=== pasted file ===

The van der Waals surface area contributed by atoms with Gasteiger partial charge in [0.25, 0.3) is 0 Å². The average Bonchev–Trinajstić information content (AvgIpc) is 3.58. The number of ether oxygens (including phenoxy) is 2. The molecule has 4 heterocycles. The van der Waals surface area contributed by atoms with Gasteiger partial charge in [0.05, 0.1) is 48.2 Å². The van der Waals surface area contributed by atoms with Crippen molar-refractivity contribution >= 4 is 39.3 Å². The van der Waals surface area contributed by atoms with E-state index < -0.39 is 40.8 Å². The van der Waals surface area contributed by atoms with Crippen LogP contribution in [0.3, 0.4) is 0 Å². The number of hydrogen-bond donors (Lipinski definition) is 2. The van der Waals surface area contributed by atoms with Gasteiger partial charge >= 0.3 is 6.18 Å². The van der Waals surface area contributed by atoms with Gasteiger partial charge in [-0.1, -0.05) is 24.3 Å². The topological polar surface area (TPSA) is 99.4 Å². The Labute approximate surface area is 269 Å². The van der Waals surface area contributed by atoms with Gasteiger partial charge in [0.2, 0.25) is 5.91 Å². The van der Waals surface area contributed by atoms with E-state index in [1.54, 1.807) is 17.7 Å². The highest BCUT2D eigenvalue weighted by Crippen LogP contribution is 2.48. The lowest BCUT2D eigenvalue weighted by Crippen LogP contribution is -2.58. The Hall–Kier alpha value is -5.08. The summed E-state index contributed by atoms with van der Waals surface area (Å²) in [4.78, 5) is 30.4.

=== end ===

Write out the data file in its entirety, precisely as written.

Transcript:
The van der Waals surface area contributed by atoms with Gasteiger partial charge in [0.25, 0.3) is 0 Å². The average Bonchev–Trinajstić information content (AvgIpc) is 3.58. The number of ether oxygens (including phenoxy) is 2. The molecule has 4 heterocycles. The van der Waals surface area contributed by atoms with Gasteiger partial charge in [0.05, 0.1) is 48.2 Å². The van der Waals surface area contributed by atoms with Crippen molar-refractivity contribution >= 4 is 39.3 Å². The van der Waals surface area contributed by atoms with E-state index < -0.39 is 40.8 Å². The van der Waals surface area contributed by atoms with Crippen LogP contribution in [0.3, 0.4) is 0 Å². The number of hydrogen-bond donors (Lipinski definition) is 2. The van der Waals surface area contributed by atoms with Gasteiger partial charge >= 0.3 is 6.18 Å². The van der Waals surface area contributed by atoms with Gasteiger partial charge in [-0.1, -0.05) is 24.3 Å². The topological polar surface area (TPSA) is 99.4 Å². The Labute approximate surface area is 269 Å². The van der Waals surface area contributed by atoms with Gasteiger partial charge in [0.2, 0.25) is 5.91 Å². The van der Waals surface area contributed by atoms with E-state index in [1.54, 1.807) is 17.7 Å². The highest BCUT2D eigenvalue weighted by Crippen LogP contribution is 2.48. The lowest BCUT2D eigenvalue weighted by Crippen LogP contribution is -2.58. The Hall–Kier alpha value is -5.08. The summed E-state index contributed by atoms with van der Waals surface area (Å²) in [4.78, 5) is 30.4.